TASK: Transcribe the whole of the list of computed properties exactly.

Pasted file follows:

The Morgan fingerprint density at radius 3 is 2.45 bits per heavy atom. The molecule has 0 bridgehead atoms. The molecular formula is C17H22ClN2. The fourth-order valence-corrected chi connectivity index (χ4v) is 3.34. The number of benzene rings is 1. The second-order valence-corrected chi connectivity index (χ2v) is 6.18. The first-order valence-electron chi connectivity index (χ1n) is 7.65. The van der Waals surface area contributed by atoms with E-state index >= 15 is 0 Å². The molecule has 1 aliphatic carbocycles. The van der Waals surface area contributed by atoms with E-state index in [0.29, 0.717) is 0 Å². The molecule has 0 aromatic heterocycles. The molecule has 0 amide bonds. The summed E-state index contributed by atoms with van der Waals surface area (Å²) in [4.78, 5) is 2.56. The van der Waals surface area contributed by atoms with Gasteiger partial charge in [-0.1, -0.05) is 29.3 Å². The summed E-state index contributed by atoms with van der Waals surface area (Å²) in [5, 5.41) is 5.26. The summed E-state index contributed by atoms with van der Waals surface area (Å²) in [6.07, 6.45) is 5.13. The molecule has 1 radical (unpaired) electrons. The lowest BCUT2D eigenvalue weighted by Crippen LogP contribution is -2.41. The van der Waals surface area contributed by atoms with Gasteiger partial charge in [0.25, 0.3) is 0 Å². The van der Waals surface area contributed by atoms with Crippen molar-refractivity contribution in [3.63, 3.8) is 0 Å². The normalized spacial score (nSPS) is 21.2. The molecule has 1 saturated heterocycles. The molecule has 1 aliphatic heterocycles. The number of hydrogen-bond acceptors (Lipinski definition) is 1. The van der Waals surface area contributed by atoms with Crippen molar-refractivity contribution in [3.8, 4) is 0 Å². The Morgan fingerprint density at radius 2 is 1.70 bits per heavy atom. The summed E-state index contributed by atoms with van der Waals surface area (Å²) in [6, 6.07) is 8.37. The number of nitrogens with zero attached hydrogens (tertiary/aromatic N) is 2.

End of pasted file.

The Morgan fingerprint density at radius 3 is 2.45 bits per heavy atom. The molecule has 0 bridgehead atoms. The molecular formula is C17H22ClN2. The fourth-order valence-corrected chi connectivity index (χ4v) is 3.34. The number of benzene rings is 1. The second-order valence-corrected chi connectivity index (χ2v) is 6.18. The first-order valence-electron chi connectivity index (χ1n) is 7.65. The van der Waals surface area contributed by atoms with E-state index >= 15 is 0 Å². The molecule has 1 aliphatic carbocycles. The van der Waals surface area contributed by atoms with E-state index in [0.29, 0.717) is 0 Å². The molecule has 0 aromatic heterocycles. The molecule has 0 amide bonds. The summed E-state index contributed by atoms with van der Waals surface area (Å²) in [4.78, 5) is 2.56. The van der Waals surface area contributed by atoms with Gasteiger partial charge in [-0.1, -0.05) is 29.3 Å². The summed E-state index contributed by atoms with van der Waals surface area (Å²) in [5, 5.41) is 5.26. The summed E-state index contributed by atoms with van der Waals surface area (Å²) in [6.07, 6.45) is 5.13. The molecule has 1 radical (unpaired) electrons. The lowest BCUT2D eigenvalue weighted by Crippen LogP contribution is -2.41. The van der Waals surface area contributed by atoms with Gasteiger partial charge in [0.25, 0.3) is 0 Å². The van der Waals surface area contributed by atoms with Crippen molar-refractivity contribution in [3.63, 3.8) is 0 Å². The normalized spacial score (nSPS) is 21.2. The molecule has 1 saturated heterocycles. The molecule has 1 aliphatic heterocycles. The number of hydrogen-bond acceptors (Lipinski definition) is 1. The van der Waals surface area contributed by atoms with Crippen molar-refractivity contribution in [3.8, 4) is 0 Å². The Morgan fingerprint density at radius 2 is 1.70 bits per heavy atom. The summed E-state index contributed by atoms with van der Waals surface area (Å²) in [6, 6.07) is 8.37. The number of nitrogens with zero attached hydrogens (tertiary/aromatic N) is 2.